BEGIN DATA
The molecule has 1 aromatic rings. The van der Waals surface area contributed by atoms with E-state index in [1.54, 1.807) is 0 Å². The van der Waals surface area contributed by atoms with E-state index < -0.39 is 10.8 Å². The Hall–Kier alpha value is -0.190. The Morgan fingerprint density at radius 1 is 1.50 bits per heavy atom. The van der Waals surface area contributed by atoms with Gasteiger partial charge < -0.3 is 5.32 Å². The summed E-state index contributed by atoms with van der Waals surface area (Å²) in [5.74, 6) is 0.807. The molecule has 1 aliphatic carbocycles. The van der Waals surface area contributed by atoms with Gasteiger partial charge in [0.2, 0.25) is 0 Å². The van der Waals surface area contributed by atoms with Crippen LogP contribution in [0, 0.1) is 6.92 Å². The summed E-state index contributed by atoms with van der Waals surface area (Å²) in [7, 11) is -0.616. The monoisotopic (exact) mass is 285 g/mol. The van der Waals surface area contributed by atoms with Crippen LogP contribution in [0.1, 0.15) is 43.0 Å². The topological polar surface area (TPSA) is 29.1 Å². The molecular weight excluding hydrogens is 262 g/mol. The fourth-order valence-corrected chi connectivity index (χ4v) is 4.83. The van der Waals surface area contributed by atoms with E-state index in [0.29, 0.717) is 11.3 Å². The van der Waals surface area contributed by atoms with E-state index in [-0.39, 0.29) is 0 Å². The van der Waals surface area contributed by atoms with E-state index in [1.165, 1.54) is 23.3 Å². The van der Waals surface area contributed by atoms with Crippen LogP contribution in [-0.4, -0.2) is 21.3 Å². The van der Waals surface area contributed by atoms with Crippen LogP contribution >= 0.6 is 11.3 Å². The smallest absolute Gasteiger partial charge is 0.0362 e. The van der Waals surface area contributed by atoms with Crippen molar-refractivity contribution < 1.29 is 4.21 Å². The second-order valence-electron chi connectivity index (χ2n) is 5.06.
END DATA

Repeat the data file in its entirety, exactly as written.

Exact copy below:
The molecule has 1 aromatic rings. The van der Waals surface area contributed by atoms with E-state index in [1.54, 1.807) is 0 Å². The van der Waals surface area contributed by atoms with E-state index < -0.39 is 10.8 Å². The Hall–Kier alpha value is -0.190. The Morgan fingerprint density at radius 1 is 1.50 bits per heavy atom. The van der Waals surface area contributed by atoms with Gasteiger partial charge < -0.3 is 5.32 Å². The summed E-state index contributed by atoms with van der Waals surface area (Å²) in [5.74, 6) is 0.807. The molecule has 1 aliphatic carbocycles. The van der Waals surface area contributed by atoms with Gasteiger partial charge in [0.2, 0.25) is 0 Å². The van der Waals surface area contributed by atoms with Crippen LogP contribution in [0, 0.1) is 6.92 Å². The summed E-state index contributed by atoms with van der Waals surface area (Å²) in [7, 11) is -0.616. The monoisotopic (exact) mass is 285 g/mol. The van der Waals surface area contributed by atoms with Crippen LogP contribution in [0.1, 0.15) is 43.0 Å². The topological polar surface area (TPSA) is 29.1 Å². The molecular weight excluding hydrogens is 262 g/mol. The fourth-order valence-corrected chi connectivity index (χ4v) is 4.83. The van der Waals surface area contributed by atoms with E-state index in [0.29, 0.717) is 11.3 Å². The van der Waals surface area contributed by atoms with E-state index in [-0.39, 0.29) is 0 Å². The van der Waals surface area contributed by atoms with E-state index in [1.165, 1.54) is 23.3 Å². The van der Waals surface area contributed by atoms with Crippen LogP contribution in [-0.4, -0.2) is 21.3 Å². The van der Waals surface area contributed by atoms with Crippen LogP contribution >= 0.6 is 11.3 Å². The smallest absolute Gasteiger partial charge is 0.0362 e. The van der Waals surface area contributed by atoms with Crippen molar-refractivity contribution < 1.29 is 4.21 Å². The second-order valence-electron chi connectivity index (χ2n) is 5.06.